For a lot of people, what’s past is past. But there are some who still believe that if you break the law, you must be held accountable—no matter who you are. That’s the driving principle behind the accountability movement.
When Charlotte Dennett ran for Attorney General of Vermont, part of her platform was a promise to prosecute former-president George W. Bush for murder. The state of Vermont has good reason to be angry: we’ve sent a disproportionate number of soldiers to fight and die in the Iraq War that Bush waged under false pretenses. In this interview, Dennett discusses the movement and her book, The People v. Bush: One Lawyerâ€™s Campaign to Bring the President to Justice and the National Grassroots Movement She Encounters Along the Way.
From Santa Fe Radio Café:
Mary-Charlotte: So you had an encounter which was the kind of archetypal “I read a book that changed my life” encounter with Vincent Bugliosi, whose book is called The Prosecution of George W. Bush for Murder. Tell us about that book and what followed, the chain of events that followed from it.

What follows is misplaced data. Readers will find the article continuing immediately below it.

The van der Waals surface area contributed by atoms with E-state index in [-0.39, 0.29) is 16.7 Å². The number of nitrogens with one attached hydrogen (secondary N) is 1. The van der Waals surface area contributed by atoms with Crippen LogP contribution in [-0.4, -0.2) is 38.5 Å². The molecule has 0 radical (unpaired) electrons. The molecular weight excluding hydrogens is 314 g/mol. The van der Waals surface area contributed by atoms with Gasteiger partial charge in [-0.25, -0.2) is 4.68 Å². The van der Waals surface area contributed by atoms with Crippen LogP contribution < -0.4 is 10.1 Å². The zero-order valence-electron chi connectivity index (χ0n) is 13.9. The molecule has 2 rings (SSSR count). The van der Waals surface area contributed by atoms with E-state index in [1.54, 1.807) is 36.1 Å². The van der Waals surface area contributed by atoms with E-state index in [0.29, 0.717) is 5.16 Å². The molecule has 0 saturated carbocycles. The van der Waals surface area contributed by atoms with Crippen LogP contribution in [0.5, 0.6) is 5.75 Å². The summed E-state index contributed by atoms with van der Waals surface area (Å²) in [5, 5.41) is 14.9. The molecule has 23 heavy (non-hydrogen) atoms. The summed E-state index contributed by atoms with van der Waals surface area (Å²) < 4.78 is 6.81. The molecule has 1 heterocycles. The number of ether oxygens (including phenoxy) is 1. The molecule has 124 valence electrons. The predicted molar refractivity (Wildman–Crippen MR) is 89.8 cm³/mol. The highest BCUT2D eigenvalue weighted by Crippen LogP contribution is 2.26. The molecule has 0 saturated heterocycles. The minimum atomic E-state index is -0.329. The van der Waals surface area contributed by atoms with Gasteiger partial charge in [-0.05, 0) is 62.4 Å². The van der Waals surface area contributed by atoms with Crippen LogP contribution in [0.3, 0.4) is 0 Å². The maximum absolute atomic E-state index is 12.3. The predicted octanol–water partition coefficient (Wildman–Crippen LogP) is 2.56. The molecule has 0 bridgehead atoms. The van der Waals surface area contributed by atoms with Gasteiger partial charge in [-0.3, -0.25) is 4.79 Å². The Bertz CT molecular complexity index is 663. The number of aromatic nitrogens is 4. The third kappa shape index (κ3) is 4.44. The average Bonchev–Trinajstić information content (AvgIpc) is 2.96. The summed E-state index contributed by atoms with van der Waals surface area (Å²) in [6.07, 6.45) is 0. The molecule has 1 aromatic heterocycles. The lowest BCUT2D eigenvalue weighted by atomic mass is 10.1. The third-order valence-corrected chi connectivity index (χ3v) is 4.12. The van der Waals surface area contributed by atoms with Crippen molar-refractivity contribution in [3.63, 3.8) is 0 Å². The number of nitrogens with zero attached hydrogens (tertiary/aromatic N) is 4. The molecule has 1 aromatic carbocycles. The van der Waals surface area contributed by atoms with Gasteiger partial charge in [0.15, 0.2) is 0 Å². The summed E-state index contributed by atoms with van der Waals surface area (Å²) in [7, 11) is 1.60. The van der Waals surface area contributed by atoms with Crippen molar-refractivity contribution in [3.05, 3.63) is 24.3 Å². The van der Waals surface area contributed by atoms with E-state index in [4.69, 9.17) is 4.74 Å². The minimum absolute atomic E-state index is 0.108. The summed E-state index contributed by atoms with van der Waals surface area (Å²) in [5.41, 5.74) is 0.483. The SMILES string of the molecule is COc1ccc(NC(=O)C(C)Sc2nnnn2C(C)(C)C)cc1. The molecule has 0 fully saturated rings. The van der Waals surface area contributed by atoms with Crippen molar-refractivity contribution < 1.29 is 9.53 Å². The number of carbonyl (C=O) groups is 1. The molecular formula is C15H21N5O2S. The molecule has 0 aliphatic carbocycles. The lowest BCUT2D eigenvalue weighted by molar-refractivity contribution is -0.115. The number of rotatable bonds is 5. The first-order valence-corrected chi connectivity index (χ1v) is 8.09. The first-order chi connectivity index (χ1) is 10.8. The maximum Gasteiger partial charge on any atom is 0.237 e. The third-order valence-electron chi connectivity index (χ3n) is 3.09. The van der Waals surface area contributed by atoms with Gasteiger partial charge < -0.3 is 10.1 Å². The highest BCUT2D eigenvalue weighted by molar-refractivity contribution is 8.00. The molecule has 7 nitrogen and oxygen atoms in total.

Charlotte Dennett: Well, a friend had told me about the book during the late summer of 2008. She knew that I had tentatively decided to run for Attorney General in Vermont, being a lawyer. I’m a member of the Progressive Party—there’s three parties in Vermont—and they needed someone to run for that position, so I tentatively accepted, and she put the book in my hands knowing that I was also a journalist, that I’d had some experience in the Middle East, and she said she thought I’d be very interested in this book, and then she said rather cryptically, “I think there’s something in there that we in our different separate states can do about the problem of Bush sending our troops to war on false pretenses.